Grade: F (for Fascism)1776 Commission Report PDF – Fully Marked

This report seeks to “summariz[e] the principles of the American founding and how those principles have shaped our country” by “truthfully recounting the aspirations and actions of the men and women who sought to build America as a shining ‘city upon a hill’” (1). This report is dangerously partisan, filled with errors and erroneous assertions, and irreputable having cited and been written by zero historians of American history.

This report claims to be writing a history of American principles “that is ‘accurate, honest, unifying, inspiring, and ennobling’.” (1) Firstly, this quote is from the prompt as written in the Executive Order that commissioned the report and is asserted as a praising comment of what is to come. Secondly, the goal of history should not be to write it as “ennobling”. History is a field of interpretations of facts, causes, and effects; history should not be written for the sole purpose of political propaganda. Furthermore, the assertion that “the facts of our founding are not partisan. They are a matter of history” presents a fundamental misunderstanding of history and the work conducted within the field (1). History is, by nature, a biased academic pursuit, as objectivity cannot be obtained in a field of interpretive studies. The action of selecting which facts are worthy of note is a biased endeavour, one which is undertaken wilfully in this report. Facts such as “the Declaration of Independence was adopted on July 4 the , 1776” are not partisan; however, the decision to present that fact alone is partisan when addendums could alter the understanding and interpretations of that fact. For instance, the statement “the Declaration of Independence was adopted on July 4 th , 1776 by slaveholders” is also a fact, but one that has taken on additional meaning. Claiming facts are not partisan at the outset of a partisan report is a detriment to the validity of the candidates’ claims.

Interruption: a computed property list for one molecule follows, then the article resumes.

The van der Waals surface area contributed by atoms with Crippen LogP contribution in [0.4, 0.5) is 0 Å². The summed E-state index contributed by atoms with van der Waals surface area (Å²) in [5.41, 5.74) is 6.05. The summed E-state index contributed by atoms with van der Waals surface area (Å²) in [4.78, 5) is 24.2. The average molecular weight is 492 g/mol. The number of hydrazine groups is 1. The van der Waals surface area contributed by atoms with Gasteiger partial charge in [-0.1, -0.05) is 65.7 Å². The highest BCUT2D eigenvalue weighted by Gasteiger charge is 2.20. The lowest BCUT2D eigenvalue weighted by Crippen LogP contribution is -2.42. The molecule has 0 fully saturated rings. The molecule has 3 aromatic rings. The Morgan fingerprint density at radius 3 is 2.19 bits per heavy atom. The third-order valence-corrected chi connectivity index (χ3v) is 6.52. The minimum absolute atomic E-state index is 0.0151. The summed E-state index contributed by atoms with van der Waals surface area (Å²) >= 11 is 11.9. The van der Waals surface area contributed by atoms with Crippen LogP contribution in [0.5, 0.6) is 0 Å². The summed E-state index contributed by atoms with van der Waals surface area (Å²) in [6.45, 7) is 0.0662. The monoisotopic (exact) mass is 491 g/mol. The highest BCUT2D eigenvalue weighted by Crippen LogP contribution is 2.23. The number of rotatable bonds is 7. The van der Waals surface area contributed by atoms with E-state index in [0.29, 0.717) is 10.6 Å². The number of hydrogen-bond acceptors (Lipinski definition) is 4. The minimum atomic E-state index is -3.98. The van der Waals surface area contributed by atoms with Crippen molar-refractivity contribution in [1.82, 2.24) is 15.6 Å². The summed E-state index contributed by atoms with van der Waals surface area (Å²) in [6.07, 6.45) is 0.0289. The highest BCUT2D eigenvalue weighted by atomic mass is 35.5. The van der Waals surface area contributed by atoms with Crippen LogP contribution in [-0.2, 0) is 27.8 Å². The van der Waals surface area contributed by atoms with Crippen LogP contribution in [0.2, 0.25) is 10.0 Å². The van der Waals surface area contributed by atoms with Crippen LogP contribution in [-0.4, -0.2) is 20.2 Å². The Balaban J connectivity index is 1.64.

Additionally, the report contradicts itself in many areas, particularly in Section IV. Challenges to America’s Principles. The report claims facts are not-partisan; however, it also perpetuates partisan claims, asserting that it is untrue to label the founders as hypocritical for enslaving humans while founding a government ruled by the consent of the governed. The report extols the virtues of a government by consent multiple times, then justifies slavery as a product of its time (see comments, pages 11-12). Further, this report purposefully omits the history of the Reconstruction period and subsequent Jim Crow Laws – that kept formerly enslaved peoples and people of colour subjugated in the United States – as separate from the conversation around slavery (see comments, page 12). The candidates cover Progressivism, Fascism, and Communism in between Slavery and Racism as though to separate one from the other as distinctive periods, evading the fact that the latter is the direct consequence of the former. This structure is manipulative and misleading.

This report is dangerous and uses many gross generalizations to assert partisan claims. For instance, on page 13 under the subheading “Fascism”, the candidates remark that Fascism and Communism are “ideological cousins”. This assertion is blatantly incorrect and conflates communist principles with totalitarian regimes which abused those principles. Further, this report marks academics and intellectuals as likely anti-American and communist in a section detailing the violent threat of communism to America (14). This claim is hazardous to the education the report is allegedly encouraging.